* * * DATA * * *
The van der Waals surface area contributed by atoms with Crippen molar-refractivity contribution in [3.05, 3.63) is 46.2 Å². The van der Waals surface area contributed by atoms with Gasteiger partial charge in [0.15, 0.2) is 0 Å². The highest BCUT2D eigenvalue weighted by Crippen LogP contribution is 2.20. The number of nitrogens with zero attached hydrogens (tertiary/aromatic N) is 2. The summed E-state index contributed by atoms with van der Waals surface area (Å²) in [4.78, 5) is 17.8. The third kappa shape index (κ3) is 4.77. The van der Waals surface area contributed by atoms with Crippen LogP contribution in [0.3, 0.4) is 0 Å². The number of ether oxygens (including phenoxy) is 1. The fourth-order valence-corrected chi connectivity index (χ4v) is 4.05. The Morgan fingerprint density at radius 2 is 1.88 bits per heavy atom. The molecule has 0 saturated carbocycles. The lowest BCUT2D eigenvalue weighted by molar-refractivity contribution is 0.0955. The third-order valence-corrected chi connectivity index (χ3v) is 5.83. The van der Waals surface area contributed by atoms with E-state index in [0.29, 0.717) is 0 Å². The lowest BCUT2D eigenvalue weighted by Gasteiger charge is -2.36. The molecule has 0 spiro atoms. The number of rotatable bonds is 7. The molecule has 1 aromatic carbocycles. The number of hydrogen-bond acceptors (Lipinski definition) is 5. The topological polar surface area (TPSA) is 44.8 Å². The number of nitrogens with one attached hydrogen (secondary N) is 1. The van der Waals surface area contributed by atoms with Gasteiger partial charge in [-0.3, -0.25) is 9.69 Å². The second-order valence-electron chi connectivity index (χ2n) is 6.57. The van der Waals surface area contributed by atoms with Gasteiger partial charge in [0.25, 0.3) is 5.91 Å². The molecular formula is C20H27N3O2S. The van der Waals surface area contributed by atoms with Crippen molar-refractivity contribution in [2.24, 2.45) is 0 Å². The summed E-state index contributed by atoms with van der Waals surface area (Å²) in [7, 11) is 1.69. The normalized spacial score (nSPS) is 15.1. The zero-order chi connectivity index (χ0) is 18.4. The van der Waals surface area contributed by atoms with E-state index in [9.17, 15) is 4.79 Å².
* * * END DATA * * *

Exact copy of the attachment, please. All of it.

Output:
The van der Waals surface area contributed by atoms with Crippen molar-refractivity contribution in [3.05, 3.63) is 46.2 Å². The van der Waals surface area contributed by atoms with Gasteiger partial charge in [0.15, 0.2) is 0 Å². The highest BCUT2D eigenvalue weighted by Crippen LogP contribution is 2.20. The number of nitrogens with zero attached hydrogens (tertiary/aromatic N) is 2. The summed E-state index contributed by atoms with van der Waals surface area (Å²) in [4.78, 5) is 17.8. The third kappa shape index (κ3) is 4.77. The van der Waals surface area contributed by atoms with Crippen LogP contribution in [0.3, 0.4) is 0 Å². The number of ether oxygens (including phenoxy) is 1. The fourth-order valence-corrected chi connectivity index (χ4v) is 4.05. The Morgan fingerprint density at radius 2 is 1.88 bits per heavy atom. The molecule has 0 saturated carbocycles. The lowest BCUT2D eigenvalue weighted by molar-refractivity contribution is 0.0955. The third-order valence-corrected chi connectivity index (χ3v) is 5.83. The van der Waals surface area contributed by atoms with E-state index in [0.29, 0.717) is 0 Å². The lowest BCUT2D eigenvalue weighted by Gasteiger charge is -2.36. The molecule has 0 spiro atoms. The number of rotatable bonds is 7. The molecule has 1 aromatic carbocycles. The number of hydrogen-bond acceptors (Lipinski definition) is 5. The topological polar surface area (TPSA) is 44.8 Å². The number of nitrogens with one attached hydrogen (secondary N) is 1. The van der Waals surface area contributed by atoms with Gasteiger partial charge in [-0.3, -0.25) is 9.69 Å². The second-order valence-electron chi connectivity index (χ2n) is 6.57. The van der Waals surface area contributed by atoms with Gasteiger partial charge in [0.25, 0.3) is 5.91 Å². The molecular formula is C20H27N3O2S. The van der Waals surface area contributed by atoms with Crippen molar-refractivity contribution in [2.24, 2.45) is 0 Å². The summed E-state index contributed by atoms with van der Waals surface area (Å²) in [7, 11) is 1.69. The normalized spacial score (nSPS) is 15.1. The zero-order chi connectivity index (χ0) is 18.4. The van der Waals surface area contributed by atoms with E-state index in [9.17, 15) is 4.79 Å².